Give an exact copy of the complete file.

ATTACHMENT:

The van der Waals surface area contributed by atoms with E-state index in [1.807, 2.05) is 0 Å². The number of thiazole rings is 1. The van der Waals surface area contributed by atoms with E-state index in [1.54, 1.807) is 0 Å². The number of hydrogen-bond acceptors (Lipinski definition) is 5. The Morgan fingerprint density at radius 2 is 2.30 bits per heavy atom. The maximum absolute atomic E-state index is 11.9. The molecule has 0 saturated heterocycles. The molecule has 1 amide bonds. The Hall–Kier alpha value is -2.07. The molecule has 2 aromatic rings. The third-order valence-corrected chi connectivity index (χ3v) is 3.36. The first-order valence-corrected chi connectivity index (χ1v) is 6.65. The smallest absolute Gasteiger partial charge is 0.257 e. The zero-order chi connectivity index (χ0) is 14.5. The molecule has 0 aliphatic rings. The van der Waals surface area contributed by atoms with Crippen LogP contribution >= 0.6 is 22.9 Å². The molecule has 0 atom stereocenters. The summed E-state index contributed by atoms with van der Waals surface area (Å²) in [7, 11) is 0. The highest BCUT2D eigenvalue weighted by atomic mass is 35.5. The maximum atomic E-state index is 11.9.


The van der Waals surface area contributed by atoms with E-state index in [1.807, 2.05) is 0 Å². The number of thiazole rings is 1. The van der Waals surface area contributed by atoms with E-state index in [1.54, 1.807) is 0 Å². The number of hydrogen-bond acceptors (Lipinski definition) is 5. The Morgan fingerprint density at radius 2 is 2.30 bits per heavy atom. The maximum absolute atomic E-state index is 11.9. The molecule has 0 saturated heterocycles. The molecule has 1 amide bonds. The Hall–Kier alpha value is -2.07. The molecule has 2 aromatic rings. The third-order valence-corrected chi connectivity index (χ3v) is 3.36. The first-order valence-corrected chi connectivity index (χ1v) is 6.65. The smallest absolute Gasteiger partial charge is 0.257 e. The zero-order chi connectivity index (χ0) is 14.5. The molecule has 0 aliphatic rings. The van der Waals surface area contributed by atoms with Crippen LogP contribution >= 0.6 is 22.9 Å². The molecule has 0 atom stereocenters. The summed E-state index contributed by atoms with van der Waals surface area (Å²) in [7, 11) is 0. The highest BCUT2D eigenvalue weighted by atomic mass is 35.5. The maximum atomic E-state index is 11.9.